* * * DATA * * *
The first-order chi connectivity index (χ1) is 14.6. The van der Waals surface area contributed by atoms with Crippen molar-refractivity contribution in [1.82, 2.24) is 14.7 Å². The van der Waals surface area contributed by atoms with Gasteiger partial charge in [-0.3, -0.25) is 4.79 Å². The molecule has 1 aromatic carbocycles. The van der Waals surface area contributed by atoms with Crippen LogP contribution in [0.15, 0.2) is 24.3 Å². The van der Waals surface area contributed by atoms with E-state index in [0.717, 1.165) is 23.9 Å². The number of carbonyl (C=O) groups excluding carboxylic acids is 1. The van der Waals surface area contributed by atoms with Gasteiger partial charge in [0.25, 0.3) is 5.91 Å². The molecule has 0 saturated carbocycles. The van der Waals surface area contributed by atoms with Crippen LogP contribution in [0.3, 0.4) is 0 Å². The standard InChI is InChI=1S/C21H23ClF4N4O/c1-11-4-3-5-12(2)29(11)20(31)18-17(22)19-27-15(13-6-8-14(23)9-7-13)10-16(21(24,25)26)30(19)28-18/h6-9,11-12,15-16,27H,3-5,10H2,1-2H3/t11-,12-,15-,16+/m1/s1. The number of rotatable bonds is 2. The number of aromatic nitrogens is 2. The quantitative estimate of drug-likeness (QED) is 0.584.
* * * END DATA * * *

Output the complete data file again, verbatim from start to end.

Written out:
The first-order chi connectivity index (χ1) is 14.6. The van der Waals surface area contributed by atoms with Crippen molar-refractivity contribution in [1.82, 2.24) is 14.7 Å². The van der Waals surface area contributed by atoms with Gasteiger partial charge in [-0.3, -0.25) is 4.79 Å². The molecule has 1 aromatic carbocycles. The van der Waals surface area contributed by atoms with Crippen LogP contribution in [0.15, 0.2) is 24.3 Å². The van der Waals surface area contributed by atoms with E-state index in [0.717, 1.165) is 23.9 Å². The number of carbonyl (C=O) groups excluding carboxylic acids is 1. The van der Waals surface area contributed by atoms with Gasteiger partial charge in [0.25, 0.3) is 5.91 Å². The molecule has 0 saturated carbocycles. The van der Waals surface area contributed by atoms with Crippen LogP contribution in [0.3, 0.4) is 0 Å². The standard InChI is InChI=1S/C21H23ClF4N4O/c1-11-4-3-5-12(2)29(11)20(31)18-17(22)19-27-15(13-6-8-14(23)9-7-13)10-16(21(24,25)26)30(19)28-18/h6-9,11-12,15-16,27H,3-5,10H2,1-2H3/t11-,12-,15-,16+/m1/s1. The number of rotatable bonds is 2. The number of aromatic nitrogens is 2. The quantitative estimate of drug-likeness (QED) is 0.584.